Many of you are familiar, by photographs, with another ‘box’, the university’s first school building built in 1861 on this site.  It was adorned with a bell-fitted cupola for the waking of students and calling of classes. The façade was fronted with four classical ionic columns that looked west to Elliott Bay from its elevated knoll. You can still visit the original columns, which are preserved in the present UW campus’ outdoor Sylvan Theatre.  (Some may also wish to carry a flute, light incense and dance around them.)

After the University moved to its new and present Interlake Campus in 1895, the knoll waited another decade for the state to begin sharing its old campus with the expansion of the business district – for rents.  Many activist students joined nostalgic alums then pushing to save the school’s first multifarious hall, aka, the box.  The schoolhouse might have been saved with a move to the new campus or preserved at its original place on the old campus,  If the latter, it would have hindered Stone and Webster’s 1911 construction of the Metropolitan Theatre.  The northeast corner of the school’s first “box” overlapped the plans southwest corner of the Metropolitan Theater.  The fact is that in 1909, with a little moving of the theater’s footprint by its New York architects, Howells and Stokes, there was still enough room on the campus for both the elegant brick box and the cherished clapboard one.

Members of a troupe playing at the Met. pose for Max Loudon in the alley at the rear of the theater before what Olympic Hotel was built round it in 1924.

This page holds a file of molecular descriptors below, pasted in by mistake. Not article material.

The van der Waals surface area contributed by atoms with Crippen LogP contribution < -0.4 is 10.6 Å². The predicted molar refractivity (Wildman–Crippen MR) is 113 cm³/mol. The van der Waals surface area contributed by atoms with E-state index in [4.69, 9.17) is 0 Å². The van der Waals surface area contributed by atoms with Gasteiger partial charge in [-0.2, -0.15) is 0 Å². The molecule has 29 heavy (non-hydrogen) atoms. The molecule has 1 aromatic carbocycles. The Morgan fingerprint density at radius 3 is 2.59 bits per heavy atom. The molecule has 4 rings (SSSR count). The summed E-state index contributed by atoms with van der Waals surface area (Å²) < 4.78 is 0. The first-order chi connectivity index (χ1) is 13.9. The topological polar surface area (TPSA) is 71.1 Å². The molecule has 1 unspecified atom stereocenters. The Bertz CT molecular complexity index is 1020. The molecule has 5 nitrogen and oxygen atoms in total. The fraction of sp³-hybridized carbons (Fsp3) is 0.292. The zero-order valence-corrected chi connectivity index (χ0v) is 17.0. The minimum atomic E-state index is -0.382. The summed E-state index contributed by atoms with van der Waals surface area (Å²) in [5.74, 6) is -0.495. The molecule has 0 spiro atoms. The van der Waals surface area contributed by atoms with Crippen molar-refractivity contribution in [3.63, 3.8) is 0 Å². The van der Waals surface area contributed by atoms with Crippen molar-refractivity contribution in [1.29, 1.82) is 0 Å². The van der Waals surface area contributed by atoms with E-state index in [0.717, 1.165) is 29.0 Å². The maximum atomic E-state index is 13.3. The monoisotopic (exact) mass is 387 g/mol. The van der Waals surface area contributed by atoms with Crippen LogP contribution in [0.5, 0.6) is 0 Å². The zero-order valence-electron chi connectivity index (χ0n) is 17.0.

This Webster and Stevens Studio portrait of the theatre at the top of this week’s feature is easy to date – within four days.  The clues, of course, are the posters pasted to the front of the theatre for promoting “Spring Maid,” a Viennese-inspired operetta on its west coast tour. Of course, It first stopped in San Francisco. While it was a light opera, the “Maid” was not a light haul, with a company of 94 and an orchestra of 35.  Tickets ran from 50 cents to $2.00.  The “Spring Maid” opened its four-day Metropolitan run on October 19, 1911. While it was the largest early performance to touch the Met stage, it was not the first event held there.  On October 12, a Columbus Day show was staged by the local Knights of Columbus, and aided by history professor Edmond S. Meany, surely the most prolific public speaker in the history of the UW.